(Please forgive the grainy photo. I will try and get a new one up ASAP!)
We here at the Circle B Kitchen love enchiladas. I make them fairly often, and when everyone’s been real good, I make seafood enchiladas. Well, someone has evidently been very very good, because I made these the other day and much happiness ensued.
Enchiladas seem to be loved universally, and some version of the rolled stuffed crepe/tortilla/pasta shows up in just about every cuisine on the planet. In the Circle B Kitchen, the seafood enchilada reigns supreme. But I’m not going to lie to you, these are a tad labor intensive. But who cares. Really, at the end of the day, if you get to sit down and eat a luscious enchilada filled with shrimp or crab or scallops or langostinos (or all of the above) and covered with poblano cream sauce and cheese isn’t it all just so worth it? It certainly is in my world.
There are three steps to making these (four if you make your own salsa verde), but if you’re a really organized, forward-thinking kind of person, you can make most of this ahead of time and then just do the assemblage when you're ready to bake them off. If you just don’t have the time for some of these steps or are not so inclined, there are definitely shortcuts you can take. But I’m hoping you’ll dive in and go the distance.
Step 1 is making the tortillas. Homemade corn tortillas are really so simple to make. Sure, I say that now after struggling with them for 5 years. I was never really happy with mine until I finally figured out a few things, and now I can’t get enough of them. (see the post below for step-by-step instructions on making the tortillas). And let me tell you, you really do want homemade tortillas here. Oh my. The texture and flavor are far superior to store-bought. Having said that, don’t let it be a deal breaker. Don’t want to make tortillas? Just buy some good ones, but they must be corn. Really.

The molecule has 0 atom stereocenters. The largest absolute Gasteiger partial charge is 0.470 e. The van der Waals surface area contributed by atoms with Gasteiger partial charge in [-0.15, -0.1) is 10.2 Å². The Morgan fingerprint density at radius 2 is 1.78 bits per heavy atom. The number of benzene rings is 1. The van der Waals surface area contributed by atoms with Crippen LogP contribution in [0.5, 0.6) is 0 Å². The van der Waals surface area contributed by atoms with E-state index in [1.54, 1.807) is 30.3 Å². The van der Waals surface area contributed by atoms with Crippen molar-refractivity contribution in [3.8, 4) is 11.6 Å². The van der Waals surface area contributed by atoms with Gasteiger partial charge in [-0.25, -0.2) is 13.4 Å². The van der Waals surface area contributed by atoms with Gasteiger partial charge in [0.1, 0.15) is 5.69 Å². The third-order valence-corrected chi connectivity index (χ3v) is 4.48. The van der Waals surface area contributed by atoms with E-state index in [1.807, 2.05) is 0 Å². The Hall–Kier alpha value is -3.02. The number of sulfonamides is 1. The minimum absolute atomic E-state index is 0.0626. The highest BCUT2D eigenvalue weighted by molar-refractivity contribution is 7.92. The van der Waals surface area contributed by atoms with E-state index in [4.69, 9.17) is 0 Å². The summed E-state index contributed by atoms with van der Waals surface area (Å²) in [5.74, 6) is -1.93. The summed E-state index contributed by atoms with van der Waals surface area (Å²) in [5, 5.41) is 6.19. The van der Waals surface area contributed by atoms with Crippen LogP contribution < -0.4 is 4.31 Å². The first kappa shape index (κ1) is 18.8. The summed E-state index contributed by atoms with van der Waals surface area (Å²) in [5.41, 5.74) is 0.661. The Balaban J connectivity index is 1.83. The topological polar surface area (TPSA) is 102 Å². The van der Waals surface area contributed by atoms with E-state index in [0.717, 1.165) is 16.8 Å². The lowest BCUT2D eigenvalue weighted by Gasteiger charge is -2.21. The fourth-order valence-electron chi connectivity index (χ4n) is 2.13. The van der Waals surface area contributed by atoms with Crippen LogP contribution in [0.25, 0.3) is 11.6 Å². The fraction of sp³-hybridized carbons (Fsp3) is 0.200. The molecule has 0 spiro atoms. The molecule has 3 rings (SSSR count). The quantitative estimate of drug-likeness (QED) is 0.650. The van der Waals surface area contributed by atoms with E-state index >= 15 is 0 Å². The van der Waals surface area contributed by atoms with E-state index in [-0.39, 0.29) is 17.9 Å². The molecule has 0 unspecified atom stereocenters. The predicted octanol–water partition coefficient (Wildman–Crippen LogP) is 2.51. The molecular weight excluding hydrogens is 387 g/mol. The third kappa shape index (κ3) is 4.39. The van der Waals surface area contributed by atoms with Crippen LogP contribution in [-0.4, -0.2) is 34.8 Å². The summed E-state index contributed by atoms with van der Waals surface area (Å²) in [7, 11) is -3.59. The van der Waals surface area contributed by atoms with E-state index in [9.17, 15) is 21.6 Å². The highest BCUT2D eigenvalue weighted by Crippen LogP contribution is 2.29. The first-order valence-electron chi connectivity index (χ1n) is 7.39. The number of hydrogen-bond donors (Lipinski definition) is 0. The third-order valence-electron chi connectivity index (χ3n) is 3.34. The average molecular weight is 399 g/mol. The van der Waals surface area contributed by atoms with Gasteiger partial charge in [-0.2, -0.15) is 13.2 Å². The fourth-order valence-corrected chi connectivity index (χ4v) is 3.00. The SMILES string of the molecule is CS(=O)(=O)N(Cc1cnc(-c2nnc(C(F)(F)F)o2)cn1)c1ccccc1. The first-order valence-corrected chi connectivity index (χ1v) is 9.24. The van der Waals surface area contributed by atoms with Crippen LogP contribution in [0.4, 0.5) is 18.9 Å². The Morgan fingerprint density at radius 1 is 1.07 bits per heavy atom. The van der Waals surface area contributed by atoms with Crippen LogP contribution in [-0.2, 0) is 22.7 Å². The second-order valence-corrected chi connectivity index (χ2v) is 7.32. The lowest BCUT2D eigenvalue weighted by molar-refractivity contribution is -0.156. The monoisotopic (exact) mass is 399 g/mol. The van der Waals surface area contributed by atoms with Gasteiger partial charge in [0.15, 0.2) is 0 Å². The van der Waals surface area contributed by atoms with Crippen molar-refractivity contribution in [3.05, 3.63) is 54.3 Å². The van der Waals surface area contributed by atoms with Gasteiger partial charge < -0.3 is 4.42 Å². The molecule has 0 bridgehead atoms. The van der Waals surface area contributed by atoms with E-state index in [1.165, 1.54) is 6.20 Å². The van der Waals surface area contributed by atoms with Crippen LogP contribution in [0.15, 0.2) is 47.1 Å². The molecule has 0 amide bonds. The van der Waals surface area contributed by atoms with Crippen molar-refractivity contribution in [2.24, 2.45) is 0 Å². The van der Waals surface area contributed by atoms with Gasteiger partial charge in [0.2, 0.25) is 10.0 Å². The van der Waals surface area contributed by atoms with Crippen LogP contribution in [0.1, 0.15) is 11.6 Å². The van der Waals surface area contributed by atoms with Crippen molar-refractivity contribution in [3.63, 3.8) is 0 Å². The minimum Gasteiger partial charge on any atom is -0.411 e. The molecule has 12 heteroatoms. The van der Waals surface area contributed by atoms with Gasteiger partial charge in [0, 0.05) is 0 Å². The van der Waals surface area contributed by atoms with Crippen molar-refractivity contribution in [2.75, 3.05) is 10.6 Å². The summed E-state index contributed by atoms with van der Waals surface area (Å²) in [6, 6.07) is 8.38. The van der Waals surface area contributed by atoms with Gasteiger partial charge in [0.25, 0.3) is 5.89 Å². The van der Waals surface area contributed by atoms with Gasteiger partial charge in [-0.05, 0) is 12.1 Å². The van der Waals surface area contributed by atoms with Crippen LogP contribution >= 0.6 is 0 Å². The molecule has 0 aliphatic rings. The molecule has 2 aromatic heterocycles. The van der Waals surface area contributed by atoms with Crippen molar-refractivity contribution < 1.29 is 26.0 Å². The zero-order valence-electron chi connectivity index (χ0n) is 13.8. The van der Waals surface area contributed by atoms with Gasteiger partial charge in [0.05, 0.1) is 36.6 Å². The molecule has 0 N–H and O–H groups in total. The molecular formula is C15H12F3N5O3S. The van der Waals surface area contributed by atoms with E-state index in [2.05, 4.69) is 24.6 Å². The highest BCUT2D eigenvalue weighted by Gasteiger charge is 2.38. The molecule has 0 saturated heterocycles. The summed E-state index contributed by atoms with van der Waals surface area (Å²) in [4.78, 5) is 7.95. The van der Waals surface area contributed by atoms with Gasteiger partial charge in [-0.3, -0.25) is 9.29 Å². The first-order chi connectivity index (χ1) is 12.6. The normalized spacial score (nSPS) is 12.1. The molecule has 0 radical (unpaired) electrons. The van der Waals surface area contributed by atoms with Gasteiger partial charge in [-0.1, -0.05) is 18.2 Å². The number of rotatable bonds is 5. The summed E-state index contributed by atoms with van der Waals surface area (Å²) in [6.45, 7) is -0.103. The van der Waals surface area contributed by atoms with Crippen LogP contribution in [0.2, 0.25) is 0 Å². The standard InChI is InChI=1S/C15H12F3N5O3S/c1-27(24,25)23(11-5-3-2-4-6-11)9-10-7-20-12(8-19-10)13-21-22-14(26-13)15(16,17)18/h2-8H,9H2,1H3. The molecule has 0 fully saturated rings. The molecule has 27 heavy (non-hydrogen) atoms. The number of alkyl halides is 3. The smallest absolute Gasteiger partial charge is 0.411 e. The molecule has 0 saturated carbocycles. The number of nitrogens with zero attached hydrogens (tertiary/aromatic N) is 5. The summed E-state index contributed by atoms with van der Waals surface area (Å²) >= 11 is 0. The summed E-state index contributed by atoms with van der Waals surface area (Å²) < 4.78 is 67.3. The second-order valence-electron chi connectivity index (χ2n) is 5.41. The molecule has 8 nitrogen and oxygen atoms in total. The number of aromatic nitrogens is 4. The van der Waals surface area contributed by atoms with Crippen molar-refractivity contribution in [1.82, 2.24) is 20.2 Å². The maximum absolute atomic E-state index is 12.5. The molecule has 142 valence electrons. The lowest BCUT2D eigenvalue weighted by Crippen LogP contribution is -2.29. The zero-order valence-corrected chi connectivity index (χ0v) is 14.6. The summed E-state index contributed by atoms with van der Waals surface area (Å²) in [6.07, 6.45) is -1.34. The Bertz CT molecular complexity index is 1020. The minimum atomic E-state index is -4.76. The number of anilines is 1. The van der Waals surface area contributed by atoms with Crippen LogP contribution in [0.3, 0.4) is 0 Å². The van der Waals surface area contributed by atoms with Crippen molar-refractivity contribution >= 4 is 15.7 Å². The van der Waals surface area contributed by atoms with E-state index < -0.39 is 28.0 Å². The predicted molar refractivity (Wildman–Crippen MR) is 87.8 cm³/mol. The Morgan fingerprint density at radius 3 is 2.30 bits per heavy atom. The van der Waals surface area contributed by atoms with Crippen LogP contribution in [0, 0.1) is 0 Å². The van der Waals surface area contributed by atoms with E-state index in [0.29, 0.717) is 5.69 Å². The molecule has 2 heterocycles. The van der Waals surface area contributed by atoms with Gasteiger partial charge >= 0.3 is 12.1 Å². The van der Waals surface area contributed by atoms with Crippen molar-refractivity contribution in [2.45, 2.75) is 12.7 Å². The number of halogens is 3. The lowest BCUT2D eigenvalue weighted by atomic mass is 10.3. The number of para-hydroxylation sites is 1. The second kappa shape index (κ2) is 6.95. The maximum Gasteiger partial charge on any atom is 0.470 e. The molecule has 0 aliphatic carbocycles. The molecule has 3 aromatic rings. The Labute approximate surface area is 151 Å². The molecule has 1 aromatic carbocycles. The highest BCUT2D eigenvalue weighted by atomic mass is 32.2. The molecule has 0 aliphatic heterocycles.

Step 2 involves the filling. This time I used shrimp, crab and langostino meat. But other times I have also added bay scallops which are lovely. Any combination of the above or just shrimp is fine too. I mix this with homemade tomatillo salsa, but if you have a favorite store-bought one or a good salsa verde (like Herdez), that will work too.
Step 3 is the poblano cream sauce. This can totally be made the day before. Oh, this is good stuff and totally makes the dish. Sometimes poblano chiles can be pretty mild, so if you like heat, feel free to throw a jalapeno in here. But remember, there will also be some heat inside the enchilada from the salsa verde.
That’s it. The rest is just filling and rolling the enchiladas, pouring on the sauce, topping with cheese and baking them.
If you know someone who’s been very good recently, you might make them some seafood enchiladas. Or make them for someone who's been bad or make them for yourself. No matter, everyone ends up happy after this meal.